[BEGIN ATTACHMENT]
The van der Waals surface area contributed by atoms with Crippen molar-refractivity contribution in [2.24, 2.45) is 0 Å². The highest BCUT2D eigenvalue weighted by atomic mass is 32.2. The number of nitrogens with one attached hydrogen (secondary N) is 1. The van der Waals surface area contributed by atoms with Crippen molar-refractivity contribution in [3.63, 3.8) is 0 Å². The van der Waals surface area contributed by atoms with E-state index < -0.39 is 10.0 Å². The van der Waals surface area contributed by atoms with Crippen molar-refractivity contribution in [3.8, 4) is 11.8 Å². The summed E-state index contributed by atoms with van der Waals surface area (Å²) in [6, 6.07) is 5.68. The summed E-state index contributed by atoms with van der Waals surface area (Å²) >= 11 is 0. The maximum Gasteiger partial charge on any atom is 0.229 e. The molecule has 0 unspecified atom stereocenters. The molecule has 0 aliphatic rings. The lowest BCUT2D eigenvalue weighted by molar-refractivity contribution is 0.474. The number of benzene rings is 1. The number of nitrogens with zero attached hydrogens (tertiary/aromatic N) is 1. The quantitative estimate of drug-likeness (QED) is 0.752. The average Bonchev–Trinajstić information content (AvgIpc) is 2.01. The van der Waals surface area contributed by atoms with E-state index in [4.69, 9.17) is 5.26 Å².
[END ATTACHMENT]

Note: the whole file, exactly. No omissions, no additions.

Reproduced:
The van der Waals surface area contributed by atoms with Crippen molar-refractivity contribution in [2.24, 2.45) is 0 Å². The highest BCUT2D eigenvalue weighted by atomic mass is 32.2. The number of nitrogens with one attached hydrogen (secondary N) is 1. The van der Waals surface area contributed by atoms with Crippen molar-refractivity contribution in [3.63, 3.8) is 0 Å². The van der Waals surface area contributed by atoms with E-state index < -0.39 is 10.0 Å². The van der Waals surface area contributed by atoms with Crippen molar-refractivity contribution in [3.8, 4) is 11.8 Å². The summed E-state index contributed by atoms with van der Waals surface area (Å²) in [6, 6.07) is 5.68. The summed E-state index contributed by atoms with van der Waals surface area (Å²) >= 11 is 0. The maximum Gasteiger partial charge on any atom is 0.229 e. The molecule has 0 unspecified atom stereocenters. The molecule has 0 aliphatic rings. The lowest BCUT2D eigenvalue weighted by molar-refractivity contribution is 0.474. The number of benzene rings is 1. The number of nitrogens with zero attached hydrogens (tertiary/aromatic N) is 1. The quantitative estimate of drug-likeness (QED) is 0.752. The average Bonchev–Trinajstić information content (AvgIpc) is 2.01. The van der Waals surface area contributed by atoms with E-state index in [4.69, 9.17) is 5.26 Å².